The Destination St. Pete Pier design by the St. Pete Design Group should be in hot water over a little self-promoting, but it doesn’t look like they are.
The group finished first out of seven possible designs for a new St. Pete pier and it wasn’t even close. They had thousands of more votes than their closest competition.
However, there’s some question as to whether or not the design team played by the rules. Florida Politics obtained a screen shot from a sponsored Facebook post promoting the St. Pete Design Group’s submission.
“Destination St. Pete Pier building interiors and potential tenants. We anticipate an anchor tenant such as a Marine Discovery Center or Glass Museum. These tenants could hold large community events like the Dali does. There will also be the Sky Deck Restaurant and Bar. Approximately 40,000 sq ft of AC is available,” the post read. There were 17 photos of the design attached in a photo album.
According to the agreement signed by teams who submitted proposals, self-promotion is not allowed.
“The A/E (design team) agrees that the A/E shall not promote or self-market (e.g.; press releases or announcements) its design concept without the prior written consent of the OWNER (the city),” the agreement reads.
According to City Architect Raul Quintana, several generic emails were sent to design groups reiterating the no self-promotion rule, but none specifically to the St. Pete Design Group regarding the Facebook post.
However, Quintana did speak verbally with a member of the group warning them about the rules after they hung a banner from a theater during a St. Pete Chamber of Commerce event.
Quintana said he didn’t know about the Facebook post.
“We didn’t expect to be policemen,” he said noting that the city expected groups to be professional and follow the rules.
There’s a provision in the agreement that gives groups the option to obtain permission from the city when it comes to self-promotion, but based on Quintana’s description of that, almost anything would be a no-go.
As far as the Facebook post in question, Quintana said had the group asked permission to post that the answer would have been no.
So, they did break the rules. However, there’s no measure in place to implement consequences. Nowhere does the agreement say that a team would be disqualified for self-promoting.
In fact, when asked if the city will do anything about it, Quintana said he didn’t know how to answer that.
“The selection committee is the only group that can remove or disqualify,” Quintana said.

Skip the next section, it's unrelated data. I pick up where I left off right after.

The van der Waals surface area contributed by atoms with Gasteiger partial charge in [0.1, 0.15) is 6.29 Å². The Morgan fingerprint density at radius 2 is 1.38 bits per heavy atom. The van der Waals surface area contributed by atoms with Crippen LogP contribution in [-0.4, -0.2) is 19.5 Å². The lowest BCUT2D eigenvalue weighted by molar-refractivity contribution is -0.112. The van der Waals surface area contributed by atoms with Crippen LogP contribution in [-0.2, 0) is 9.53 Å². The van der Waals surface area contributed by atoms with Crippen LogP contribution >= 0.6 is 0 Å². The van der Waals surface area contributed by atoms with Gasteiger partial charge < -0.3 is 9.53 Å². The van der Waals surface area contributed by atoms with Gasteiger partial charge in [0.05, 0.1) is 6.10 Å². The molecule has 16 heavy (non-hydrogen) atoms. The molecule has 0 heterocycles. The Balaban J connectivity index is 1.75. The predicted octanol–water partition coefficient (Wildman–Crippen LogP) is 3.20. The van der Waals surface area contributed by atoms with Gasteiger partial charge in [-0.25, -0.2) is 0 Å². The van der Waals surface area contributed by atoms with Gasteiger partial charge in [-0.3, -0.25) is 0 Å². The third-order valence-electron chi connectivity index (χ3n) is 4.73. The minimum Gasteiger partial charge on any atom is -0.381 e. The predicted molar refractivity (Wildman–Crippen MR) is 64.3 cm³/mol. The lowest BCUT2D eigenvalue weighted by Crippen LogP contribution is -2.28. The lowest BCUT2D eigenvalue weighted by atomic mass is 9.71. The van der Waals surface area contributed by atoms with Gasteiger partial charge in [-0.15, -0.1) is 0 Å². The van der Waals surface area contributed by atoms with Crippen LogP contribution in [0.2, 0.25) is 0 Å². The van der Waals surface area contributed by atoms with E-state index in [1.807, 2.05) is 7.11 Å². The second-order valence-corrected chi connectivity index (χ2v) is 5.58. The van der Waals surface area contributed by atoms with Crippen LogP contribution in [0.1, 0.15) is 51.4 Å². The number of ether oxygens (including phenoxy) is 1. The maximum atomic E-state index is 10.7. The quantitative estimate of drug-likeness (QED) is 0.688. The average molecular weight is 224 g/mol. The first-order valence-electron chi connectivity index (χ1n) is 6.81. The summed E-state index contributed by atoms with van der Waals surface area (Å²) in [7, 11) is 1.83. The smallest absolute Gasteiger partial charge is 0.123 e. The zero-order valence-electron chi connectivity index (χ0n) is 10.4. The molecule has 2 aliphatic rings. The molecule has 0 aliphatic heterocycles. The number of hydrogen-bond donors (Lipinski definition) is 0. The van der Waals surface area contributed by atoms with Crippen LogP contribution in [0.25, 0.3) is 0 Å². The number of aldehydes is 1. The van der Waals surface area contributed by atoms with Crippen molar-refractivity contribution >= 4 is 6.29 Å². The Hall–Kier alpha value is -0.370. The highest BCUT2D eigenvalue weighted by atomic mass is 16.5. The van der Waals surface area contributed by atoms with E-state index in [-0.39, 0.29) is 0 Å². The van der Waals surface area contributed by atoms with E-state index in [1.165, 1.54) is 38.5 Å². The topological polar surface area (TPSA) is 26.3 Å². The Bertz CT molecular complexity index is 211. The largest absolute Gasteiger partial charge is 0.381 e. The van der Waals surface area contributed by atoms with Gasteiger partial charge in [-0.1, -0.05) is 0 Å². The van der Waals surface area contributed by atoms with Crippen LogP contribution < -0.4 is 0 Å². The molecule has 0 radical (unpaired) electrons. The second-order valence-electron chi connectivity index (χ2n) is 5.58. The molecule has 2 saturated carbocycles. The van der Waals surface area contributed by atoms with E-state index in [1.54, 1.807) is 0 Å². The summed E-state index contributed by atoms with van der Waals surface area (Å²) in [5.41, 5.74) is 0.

Destination St. Pete Pier received more than 10,000 votes during public voting. The next closest design received 4,000 fewer. The lead, at least in the public’s eye, is staggering.
While a final decision on which pier design will be chosen will be decided by the Pier Selection Committee, the results from public voting are expected to be taken into consideration.
One group, VOA, asked about promoting its design, Discover Bay Life, on Facebook.
“On behalf of the VOA Associates Discover Bay Life Team, as per the agreement instructions attached, we are requesting permission to allow VOA to utilize social media to promote awareness of the design competition including our own design. No Press Releases will be distributed,” wrote Senior Vice President of VOA’s business development Joanna Del Moral.
Quintana’s department told them no.
“I reviewed your request with City staff and unfortunately must deny the request. We appreciate the desire to help the City promote awareness of the concepts. However, we believe that in fairness to all, the City should maintain control of the marketing efforts, particularly the social media,” Quintana wrote. “Kristin Brett and her team have been diligently developing the promotional material needed for the long run ahead. While we had a few technical hurdles early on, the City web site has received over 11,250 separate sessions with over 24,600 page views since going live on Monday afternoon. One option you do have is to go to the City of St. Petersburg’s Facebook site and re-share the City’s link to your groups via Facebook. So far, the City’s Facebook referrals make up 18.2% of the total referrals received on our website.”
The St. Pete Design Group made no such request, they just did it anyway.
That begs the question of whether or not the other six teams who seemed to have followed the city’s rules got an unfair shake.
“That is a fair issue,” Quintana said.